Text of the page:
Board Education is Critical to Strategic Planning for Senior Living

By Tad Melton, Managing Director, Ziegler
Tad Melton is a Managing Director in the senior living finance practice at Ziegler, an investment banking company specializing in senior living, healthcare, education, general municipal and structured finance. Tad has over 25 years of investment banking experience working with senior living and healthcare borrowers in the Mid-Atlantic and Southeastern United States.

In her recent blog, “How to Lay the Foundation for an Effective Strategic Planning Process,” Diane Burfeindt, my co-presenter in our upcoming webinar on strategic planning and the managing principal of Trilogy Connect, addressed the reasons it’s important to fully educate boards on the issues facing senior living organizations so that the board can contribute to the development of an effective strategic plan. In this article, I will address a few specific examples of board education that I feel are important.

Improve Financial Literacy

Over my 20+ years in senior living, I’ve been surprised by how many boards of directors don’t have a functional understanding of their organization’s financial situation or the basic economics underpinning a Life Plan Community. At one community, a board member was on the board for 20 years and didn’t understand the need to grow to create the capital capacity to finance large-scale updates to the community. Without that understanding, it’s a challenge to have productive discussions around the need to make the necessary capital investments to improve non-revenue-generating amenities to stay competitive in the marketplace.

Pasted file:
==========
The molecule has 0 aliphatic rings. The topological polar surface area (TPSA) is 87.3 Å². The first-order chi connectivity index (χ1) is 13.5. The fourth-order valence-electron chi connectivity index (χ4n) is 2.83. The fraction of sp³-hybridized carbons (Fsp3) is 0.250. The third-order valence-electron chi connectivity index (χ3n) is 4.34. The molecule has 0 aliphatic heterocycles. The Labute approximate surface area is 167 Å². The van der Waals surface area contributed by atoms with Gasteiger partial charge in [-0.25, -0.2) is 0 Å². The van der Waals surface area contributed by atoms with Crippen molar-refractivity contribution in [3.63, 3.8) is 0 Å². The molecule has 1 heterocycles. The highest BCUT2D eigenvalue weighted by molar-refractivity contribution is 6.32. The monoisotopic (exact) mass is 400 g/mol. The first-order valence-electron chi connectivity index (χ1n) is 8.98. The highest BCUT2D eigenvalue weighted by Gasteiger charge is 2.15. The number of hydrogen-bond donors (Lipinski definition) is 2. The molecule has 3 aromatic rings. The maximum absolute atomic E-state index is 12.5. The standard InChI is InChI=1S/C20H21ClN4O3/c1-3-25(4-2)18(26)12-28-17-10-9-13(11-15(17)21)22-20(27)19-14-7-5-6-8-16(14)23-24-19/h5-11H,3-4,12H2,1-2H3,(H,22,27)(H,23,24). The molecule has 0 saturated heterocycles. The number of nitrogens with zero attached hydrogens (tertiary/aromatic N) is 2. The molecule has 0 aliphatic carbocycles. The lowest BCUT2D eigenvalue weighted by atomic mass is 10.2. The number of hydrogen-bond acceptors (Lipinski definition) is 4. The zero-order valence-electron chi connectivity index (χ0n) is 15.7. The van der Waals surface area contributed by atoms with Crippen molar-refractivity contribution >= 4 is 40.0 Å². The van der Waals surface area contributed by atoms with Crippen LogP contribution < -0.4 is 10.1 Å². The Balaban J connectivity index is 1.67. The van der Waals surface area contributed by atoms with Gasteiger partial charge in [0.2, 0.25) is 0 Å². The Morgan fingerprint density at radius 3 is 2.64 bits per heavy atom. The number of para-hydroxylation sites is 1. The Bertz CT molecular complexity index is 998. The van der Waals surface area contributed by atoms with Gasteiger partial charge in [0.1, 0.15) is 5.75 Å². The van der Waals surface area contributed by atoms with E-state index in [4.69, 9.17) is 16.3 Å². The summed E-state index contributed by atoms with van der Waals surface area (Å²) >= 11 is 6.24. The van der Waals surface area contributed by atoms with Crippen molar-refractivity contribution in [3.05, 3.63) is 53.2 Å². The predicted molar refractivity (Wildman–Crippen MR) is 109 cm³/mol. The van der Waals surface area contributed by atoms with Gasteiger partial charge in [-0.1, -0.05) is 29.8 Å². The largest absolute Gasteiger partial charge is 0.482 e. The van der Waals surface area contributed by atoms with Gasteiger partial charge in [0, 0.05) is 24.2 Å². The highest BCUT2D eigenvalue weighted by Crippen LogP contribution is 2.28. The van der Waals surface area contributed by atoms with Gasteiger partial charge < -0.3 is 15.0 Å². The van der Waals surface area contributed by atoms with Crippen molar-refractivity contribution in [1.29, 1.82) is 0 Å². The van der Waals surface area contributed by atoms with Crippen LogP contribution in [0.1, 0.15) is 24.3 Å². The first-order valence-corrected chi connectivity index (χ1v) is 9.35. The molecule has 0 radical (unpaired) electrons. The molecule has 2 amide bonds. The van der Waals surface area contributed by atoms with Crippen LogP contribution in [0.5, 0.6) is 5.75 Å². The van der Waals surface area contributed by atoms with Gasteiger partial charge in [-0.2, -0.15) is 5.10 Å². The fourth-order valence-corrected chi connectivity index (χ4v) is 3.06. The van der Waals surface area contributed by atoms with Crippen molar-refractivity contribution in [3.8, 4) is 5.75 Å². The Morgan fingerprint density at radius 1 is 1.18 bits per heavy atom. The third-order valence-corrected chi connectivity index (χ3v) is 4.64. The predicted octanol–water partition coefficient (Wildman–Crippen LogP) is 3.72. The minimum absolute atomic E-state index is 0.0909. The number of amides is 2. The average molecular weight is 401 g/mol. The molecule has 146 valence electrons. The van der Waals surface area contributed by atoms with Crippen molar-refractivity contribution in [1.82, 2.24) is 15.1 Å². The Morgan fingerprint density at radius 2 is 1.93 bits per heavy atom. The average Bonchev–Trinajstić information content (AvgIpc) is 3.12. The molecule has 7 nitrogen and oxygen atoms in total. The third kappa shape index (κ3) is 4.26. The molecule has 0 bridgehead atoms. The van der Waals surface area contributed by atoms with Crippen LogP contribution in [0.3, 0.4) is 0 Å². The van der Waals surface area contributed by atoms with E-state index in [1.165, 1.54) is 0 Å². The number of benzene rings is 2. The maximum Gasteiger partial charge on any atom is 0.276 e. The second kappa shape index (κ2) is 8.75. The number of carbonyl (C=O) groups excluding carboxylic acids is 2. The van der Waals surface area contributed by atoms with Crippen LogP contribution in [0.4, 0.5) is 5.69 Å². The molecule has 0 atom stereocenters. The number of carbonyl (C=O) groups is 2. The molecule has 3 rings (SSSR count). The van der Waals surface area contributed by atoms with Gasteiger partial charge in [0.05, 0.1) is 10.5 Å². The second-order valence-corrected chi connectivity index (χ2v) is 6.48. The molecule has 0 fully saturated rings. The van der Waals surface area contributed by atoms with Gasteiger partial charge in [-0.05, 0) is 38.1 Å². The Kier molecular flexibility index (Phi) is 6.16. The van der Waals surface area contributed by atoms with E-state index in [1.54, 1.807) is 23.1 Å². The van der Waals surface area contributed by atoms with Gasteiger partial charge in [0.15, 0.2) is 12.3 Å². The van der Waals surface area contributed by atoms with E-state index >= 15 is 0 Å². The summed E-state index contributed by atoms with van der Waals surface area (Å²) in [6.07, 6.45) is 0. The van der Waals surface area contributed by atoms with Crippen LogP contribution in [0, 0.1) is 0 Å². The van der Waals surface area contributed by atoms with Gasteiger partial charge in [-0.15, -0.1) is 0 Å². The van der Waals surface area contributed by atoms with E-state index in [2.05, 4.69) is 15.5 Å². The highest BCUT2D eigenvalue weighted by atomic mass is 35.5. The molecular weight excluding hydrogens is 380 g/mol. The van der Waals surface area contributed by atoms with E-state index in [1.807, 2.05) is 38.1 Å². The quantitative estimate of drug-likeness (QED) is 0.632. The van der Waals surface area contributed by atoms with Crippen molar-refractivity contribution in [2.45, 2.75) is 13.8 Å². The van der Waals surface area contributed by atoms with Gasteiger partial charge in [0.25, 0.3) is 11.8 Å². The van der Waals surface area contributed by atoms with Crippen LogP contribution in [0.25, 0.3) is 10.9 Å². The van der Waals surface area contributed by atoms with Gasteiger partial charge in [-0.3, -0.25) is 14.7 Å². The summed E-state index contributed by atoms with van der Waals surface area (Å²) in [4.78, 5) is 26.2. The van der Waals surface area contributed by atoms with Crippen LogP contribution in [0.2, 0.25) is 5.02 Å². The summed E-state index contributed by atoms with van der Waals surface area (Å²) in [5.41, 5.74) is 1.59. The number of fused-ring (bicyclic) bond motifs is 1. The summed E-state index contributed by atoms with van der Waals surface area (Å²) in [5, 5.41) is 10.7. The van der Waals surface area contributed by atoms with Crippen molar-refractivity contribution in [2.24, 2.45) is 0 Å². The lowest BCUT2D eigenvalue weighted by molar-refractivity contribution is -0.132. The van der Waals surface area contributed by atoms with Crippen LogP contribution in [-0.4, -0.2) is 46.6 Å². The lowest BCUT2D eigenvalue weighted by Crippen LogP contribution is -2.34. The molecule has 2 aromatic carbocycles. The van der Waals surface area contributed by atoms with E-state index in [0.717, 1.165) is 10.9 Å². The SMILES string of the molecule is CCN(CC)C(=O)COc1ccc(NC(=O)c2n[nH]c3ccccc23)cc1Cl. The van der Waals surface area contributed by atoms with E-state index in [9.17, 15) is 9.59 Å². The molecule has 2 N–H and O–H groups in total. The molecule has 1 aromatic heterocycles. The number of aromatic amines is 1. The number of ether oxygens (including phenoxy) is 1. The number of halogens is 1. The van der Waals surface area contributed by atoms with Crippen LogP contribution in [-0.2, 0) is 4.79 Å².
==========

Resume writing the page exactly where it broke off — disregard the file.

How boards get information is important. Financials are often shared in an operational, nuts-and-bolts format. That doesn’t help everyone understand a concept like capital capacity.

Sometimes a board will get a forward-looking pro forma, but it often just rolls the budget out a few years and doesn’t model the effects of changes in the relationship between expenses and revenue over time. As a result, the organization may get a few years down the road, need capital, and find out too late that there was a problem brewing all along. This has become even more important over the past few years where, for much of the field, operating and capital expenses have inflated faster than resident fees.

When a CEO has a strategy they’d like to pursue but can’t afford, they’ll model scenarios to enable implementing the strategy. That’s modeling reactively. If our field could get in the habit of modeling proactively, that would be transformative.

Over time, small changes that may not seem important individually can have a huge impact on an organization. For example, are entrance fees rising at the level that construction costs and home resale values are increasing? Today, the ability to add financial capacity by expanding is hindered by higher interest rates and rising construction costs. If a community had been more proactive in monitoring the relationship between its entrance fees, home resale values and construction costs over the past ten years, it could be in a significantly stronger capital position today.

upcoming webinar - How to Lay the Foundation for an Effective Strategic Planning Process

Learn More Insights on Transformational Change Through Strategic Planning.